Adaptations of <i>Luzula confusa</i> to the Polar Semi-Desert Environment


  • P.A. Addison
  • L.C. Bliss



Adaptation (Biology), Photosynthesis, Plant ecology, Plant-water relationships, Polar semi-deserts, Plant cover, Queen Elizabeth Islands, N.W.T./Nunavut


Luzula confusa is both morphologically and physiologically adapted to the polar semi-desert environment of the western Queen Elizabeth Islands. This species combines the more efficient graminoid photosynthetic system and a less drought-resistant mechanism with some of the cushion plant energy-trapping characteristics such as tufted growth form and persistence of dead leaves, with consequent thicker boundary layer. In this manner, the plant is able to assimilate carbon throughout the 24-hr arctic day. The species utilizes the most favorable part of the growing season by rapid initiation of growth via relatively high photosynthetic rates, especially at low temperatures. This species is very responsive (net assimilation rates) to small changes in leaf temperature and leaf water potential. This permits the species to take advantage of small rises in leaf temperature (leaves normally 5 to 8 degrees C) and to adjust to high VPD and low leaf water potential during the occasional drought. The slow-growing, long-living conservative strategy of this species appears ideally suited to areas that are limited in their vascular plant cover because of rigorous environments. Within the range of habitats available, Luzula confusa predominates in sites of intermediate moisture with abundant cryptogams. It does not occur in the polar deserts with their drier surface soils except in snowflush communities.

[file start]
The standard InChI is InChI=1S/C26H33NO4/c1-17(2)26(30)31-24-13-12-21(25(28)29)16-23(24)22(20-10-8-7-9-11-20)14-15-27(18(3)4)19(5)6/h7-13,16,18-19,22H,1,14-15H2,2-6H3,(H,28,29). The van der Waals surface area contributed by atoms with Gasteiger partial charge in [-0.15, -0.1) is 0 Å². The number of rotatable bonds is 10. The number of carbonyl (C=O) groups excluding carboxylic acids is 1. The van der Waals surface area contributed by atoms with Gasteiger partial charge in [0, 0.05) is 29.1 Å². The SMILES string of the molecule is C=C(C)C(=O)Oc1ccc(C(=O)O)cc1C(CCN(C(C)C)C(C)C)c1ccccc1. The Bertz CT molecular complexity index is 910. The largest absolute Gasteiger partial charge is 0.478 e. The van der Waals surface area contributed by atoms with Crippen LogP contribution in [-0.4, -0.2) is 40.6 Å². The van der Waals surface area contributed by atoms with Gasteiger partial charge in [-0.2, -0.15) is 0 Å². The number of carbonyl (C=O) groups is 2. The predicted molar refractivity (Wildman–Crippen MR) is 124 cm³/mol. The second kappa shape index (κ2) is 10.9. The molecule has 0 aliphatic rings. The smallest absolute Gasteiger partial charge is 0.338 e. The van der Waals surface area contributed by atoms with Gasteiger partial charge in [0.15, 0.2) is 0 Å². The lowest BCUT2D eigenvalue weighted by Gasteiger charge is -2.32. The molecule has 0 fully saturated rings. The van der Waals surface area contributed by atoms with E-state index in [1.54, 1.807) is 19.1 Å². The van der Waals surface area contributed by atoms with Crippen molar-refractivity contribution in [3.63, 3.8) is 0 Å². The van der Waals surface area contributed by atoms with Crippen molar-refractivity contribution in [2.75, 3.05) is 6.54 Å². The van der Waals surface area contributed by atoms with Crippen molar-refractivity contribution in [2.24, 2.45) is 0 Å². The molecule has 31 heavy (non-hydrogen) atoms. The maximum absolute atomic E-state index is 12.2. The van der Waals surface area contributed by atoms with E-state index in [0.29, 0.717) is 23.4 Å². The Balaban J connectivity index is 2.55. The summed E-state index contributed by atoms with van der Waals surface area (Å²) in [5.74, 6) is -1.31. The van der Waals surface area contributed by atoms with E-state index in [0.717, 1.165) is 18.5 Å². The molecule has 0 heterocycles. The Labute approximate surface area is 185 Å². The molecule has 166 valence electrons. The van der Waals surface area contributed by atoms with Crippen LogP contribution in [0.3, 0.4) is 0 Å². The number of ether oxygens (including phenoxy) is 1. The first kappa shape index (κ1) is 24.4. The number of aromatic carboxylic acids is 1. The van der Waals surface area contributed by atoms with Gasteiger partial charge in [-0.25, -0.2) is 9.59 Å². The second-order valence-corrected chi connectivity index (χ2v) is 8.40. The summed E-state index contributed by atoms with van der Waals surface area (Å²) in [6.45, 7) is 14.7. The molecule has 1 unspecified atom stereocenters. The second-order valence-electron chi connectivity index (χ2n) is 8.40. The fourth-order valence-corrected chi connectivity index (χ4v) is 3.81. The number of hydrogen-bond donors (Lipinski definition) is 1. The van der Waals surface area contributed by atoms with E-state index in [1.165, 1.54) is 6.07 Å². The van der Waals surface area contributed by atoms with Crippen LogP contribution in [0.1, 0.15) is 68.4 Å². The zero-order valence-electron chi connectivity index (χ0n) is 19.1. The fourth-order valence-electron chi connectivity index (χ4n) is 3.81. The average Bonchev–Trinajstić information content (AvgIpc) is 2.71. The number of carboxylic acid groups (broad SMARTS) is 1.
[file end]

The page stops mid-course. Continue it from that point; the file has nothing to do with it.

Key words: Luzula confusa, High Arctic, plant/water relations, net photosynthesis, plant phenology, polar semi-deserts